We hold these truths to be self-evident, that all men are created equal, that they are endowed by their Creator with certain unalienable Rights, that among these are Life, Liberty and the pursuit of Happiness. — That to secure these rights, Governments are instituted among Men, deriving their just powers from the consent of the governed, — That whenever any Form of Government becomes destructive of these ends, it is the Right of the People to alter or to abolish it, and to institute new Government, laying its foundation on such principles and organizing its powers in such form, as to them shall seem most likely to effect their Safety and Happiness.
HAPPY 4TH of JULY!!
Invented by former housewife, Kay Illingworth, it had a hard time getting manufactured. Note: she positions herself as an inventor not a designer -- a fascinating distinction. What I find interesting is the simplicity of the solution to weight management by embedding it in common everyday objects for eating.
So many diet plans are disruptive. Taking out the scales to weigh food, a calculator to count calories, ordering special meals to be delivered, eating only certain foods on Monday, Wednesday, and Fridays. They do not follow the everyday pattern of people’s lives. The Diet Plate is seamless in that you fix your plate and just make sure that the food fits within the space. I don’t know what they do with the height factor.
I wonder what other examples of health related products are there that are not disruptive but help within the process of your normal activiities.
Went to the MoMA yesterday to see his 40 year retrospective. I love the kineasthetic and aural experiences of his sculptures. There was another women going around singing "boop boop" to hear the acoustic resonance of the structures. What I love was the sense of dizziness I get from walking around the concave scultures. There is something hardwired about straight lines that makes you dizzy when there are not any.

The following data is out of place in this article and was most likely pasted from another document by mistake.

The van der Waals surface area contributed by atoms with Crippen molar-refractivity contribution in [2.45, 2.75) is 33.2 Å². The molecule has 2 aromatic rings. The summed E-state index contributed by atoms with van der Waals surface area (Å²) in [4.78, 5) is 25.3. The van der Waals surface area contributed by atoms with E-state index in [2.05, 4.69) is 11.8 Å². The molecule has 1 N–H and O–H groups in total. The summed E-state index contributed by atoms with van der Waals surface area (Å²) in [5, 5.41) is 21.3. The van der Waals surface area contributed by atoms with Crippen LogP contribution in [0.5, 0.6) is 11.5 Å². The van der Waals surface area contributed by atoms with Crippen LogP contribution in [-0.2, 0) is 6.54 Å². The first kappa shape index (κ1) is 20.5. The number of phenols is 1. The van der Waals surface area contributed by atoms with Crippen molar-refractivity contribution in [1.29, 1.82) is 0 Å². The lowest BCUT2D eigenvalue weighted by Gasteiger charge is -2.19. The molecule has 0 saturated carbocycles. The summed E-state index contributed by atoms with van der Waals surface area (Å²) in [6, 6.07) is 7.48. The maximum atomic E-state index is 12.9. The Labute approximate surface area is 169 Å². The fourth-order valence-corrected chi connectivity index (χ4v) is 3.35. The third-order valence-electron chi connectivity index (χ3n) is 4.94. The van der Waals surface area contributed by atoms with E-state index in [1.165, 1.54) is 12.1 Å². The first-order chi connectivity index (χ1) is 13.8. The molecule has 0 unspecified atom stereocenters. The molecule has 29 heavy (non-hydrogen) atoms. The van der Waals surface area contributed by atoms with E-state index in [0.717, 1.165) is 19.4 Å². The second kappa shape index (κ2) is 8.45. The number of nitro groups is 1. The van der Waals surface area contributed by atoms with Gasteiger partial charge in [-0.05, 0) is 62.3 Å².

I saw some really amazing work which reminded me of how much I love art and how much I am learning about design.
The Comic exhibition was so cool. I instantly recognized the work of Julie Mehretu's with its multple levels of drawing and painting. I kept trying to get closer and closer, then back away.
One thing that you don't realize by looking at pictures in books is the scale of the artwork. I have a loft and most of it could not fit on my walls. So first you have to have the walls for art, then the art itself.
It was an amazing day, feel of beauty and introspection. I had no appointments with people so I was free to wander on my own time. I like that feeling.
Over the last couple of days, I have read newspaper accounts in the BBC news of the Dalit Hindus converting in mass to Buddhism, or the Roma in Bulgaria to Pentecostalism. In each case, it is about using an “outside” system to wedge against an internal system of oppression.
By becoming Buddhist, the Dalit “untouchables” set themselves up to become more equal human beings. The article is a bit misleading in terms of describing thousands who attended and only hundreds who actually converted, but it is an interesting phenomemon.
By becoming Pentecostal, the Roma get access to schools and money to build their communities. These conversions thus are less about religion and more about finding a more equitable path through life.
This often happened in colonial times where the first converts to Christianity were the social outcasts and marginal citizens of society. Actually, it continues today with the rise of Pentecostalism in Africa.